To ancient Egyptians, a mishap of the functioning of the body and soul was the cause of abnormality and, therefore, recommended treatment through healing rituals, sleep therapy, and interpretation of dreams among others. On the other hand, the ancient Greeks used music therapy as a way to calm the individual (Comer, 2013, 148). Nevertheless, the ancient societies still attached abnormal behaviour with the spirits and gods as demonstrated by the belief that hallucinations had a unique linkage to the gods among the Greeks. The middle ages presented a mix of perception about abnormality with emphasis on the religious and supernatural believes.
Religious foundations on mental illness argued that disorders have demonic origins even as other sections believed in the relationship between mental illnesses and psychological problems. Due to the recognition of psychological disorders as a course of mental illnesses, some religious institutions adopted the role of taking care of the patients until the 19th century. Sentiments on the ability of prayer and strengthening of religious beliefs of the patients as a method of treatment emerged in the 17th century and are also a component of the religious beliefs in the 21st century (Burton, 2012). Mass madness in the 13th century presented a gradual change in the perception on abnormality as it affected large number of people simultaneously.
Mass madness led to the emergence in the belief of supernatural powers beginning with several regions in Italy. The mass madness or hysteria has similar effects on the victims that included the dancing mania where people danced until they fell of exhaustion; the major problem that discredited the validity of scientific approaches was the fact that there were no mentionable physical causes.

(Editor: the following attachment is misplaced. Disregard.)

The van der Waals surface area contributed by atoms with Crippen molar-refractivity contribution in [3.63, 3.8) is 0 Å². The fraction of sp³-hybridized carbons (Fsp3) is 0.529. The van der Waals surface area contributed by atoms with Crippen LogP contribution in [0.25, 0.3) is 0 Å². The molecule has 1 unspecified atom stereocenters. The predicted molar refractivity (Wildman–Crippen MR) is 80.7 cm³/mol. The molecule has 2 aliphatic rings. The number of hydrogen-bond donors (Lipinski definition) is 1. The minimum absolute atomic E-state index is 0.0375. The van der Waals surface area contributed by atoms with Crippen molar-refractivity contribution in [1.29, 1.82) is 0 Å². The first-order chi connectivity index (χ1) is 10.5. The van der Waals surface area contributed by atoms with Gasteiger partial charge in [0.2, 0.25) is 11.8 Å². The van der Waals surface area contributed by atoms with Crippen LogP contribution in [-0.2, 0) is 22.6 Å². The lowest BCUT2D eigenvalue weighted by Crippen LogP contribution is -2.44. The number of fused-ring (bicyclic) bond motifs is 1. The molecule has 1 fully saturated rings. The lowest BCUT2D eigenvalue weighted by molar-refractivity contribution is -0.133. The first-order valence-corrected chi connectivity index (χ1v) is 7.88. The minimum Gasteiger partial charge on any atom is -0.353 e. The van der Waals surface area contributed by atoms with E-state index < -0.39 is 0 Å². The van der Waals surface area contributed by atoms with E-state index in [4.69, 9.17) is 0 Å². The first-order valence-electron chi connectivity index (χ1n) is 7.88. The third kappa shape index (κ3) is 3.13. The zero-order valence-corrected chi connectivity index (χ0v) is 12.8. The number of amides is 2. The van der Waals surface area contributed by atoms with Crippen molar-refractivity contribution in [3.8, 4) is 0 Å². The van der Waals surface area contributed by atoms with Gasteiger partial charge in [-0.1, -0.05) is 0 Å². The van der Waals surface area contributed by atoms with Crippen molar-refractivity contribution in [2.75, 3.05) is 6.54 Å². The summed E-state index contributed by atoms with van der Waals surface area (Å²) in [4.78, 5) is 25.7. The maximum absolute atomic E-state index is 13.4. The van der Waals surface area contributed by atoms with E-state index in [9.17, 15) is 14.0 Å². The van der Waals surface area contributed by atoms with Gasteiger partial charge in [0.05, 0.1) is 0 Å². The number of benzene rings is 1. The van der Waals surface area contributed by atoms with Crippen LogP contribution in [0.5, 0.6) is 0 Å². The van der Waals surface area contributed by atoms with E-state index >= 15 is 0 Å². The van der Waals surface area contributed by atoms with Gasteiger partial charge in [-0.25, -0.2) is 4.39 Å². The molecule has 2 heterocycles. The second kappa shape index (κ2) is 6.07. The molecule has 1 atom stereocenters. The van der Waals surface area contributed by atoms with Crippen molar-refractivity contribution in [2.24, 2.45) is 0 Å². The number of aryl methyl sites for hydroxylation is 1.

Tarantism was also a key indicator of the mass madness as individuals engaged in jumping and laughing in the market places and streets (Balaratnasingam & Janca, 2006, 172). The madness spread to other parts of Europe with similar characteristics. The fear related to the Black Death that reduced the population to a third, social unrest and famine were the probable causes of the mass madness. The beliefs about witchcraft intensified in the years between the 15th and 17th century where execution of suspected witches became very common.
Suspected witches underwent torture to obtain confessions; many victims confessed as a way to avoid prolonged agony. Witch hunts began and, as a result, many
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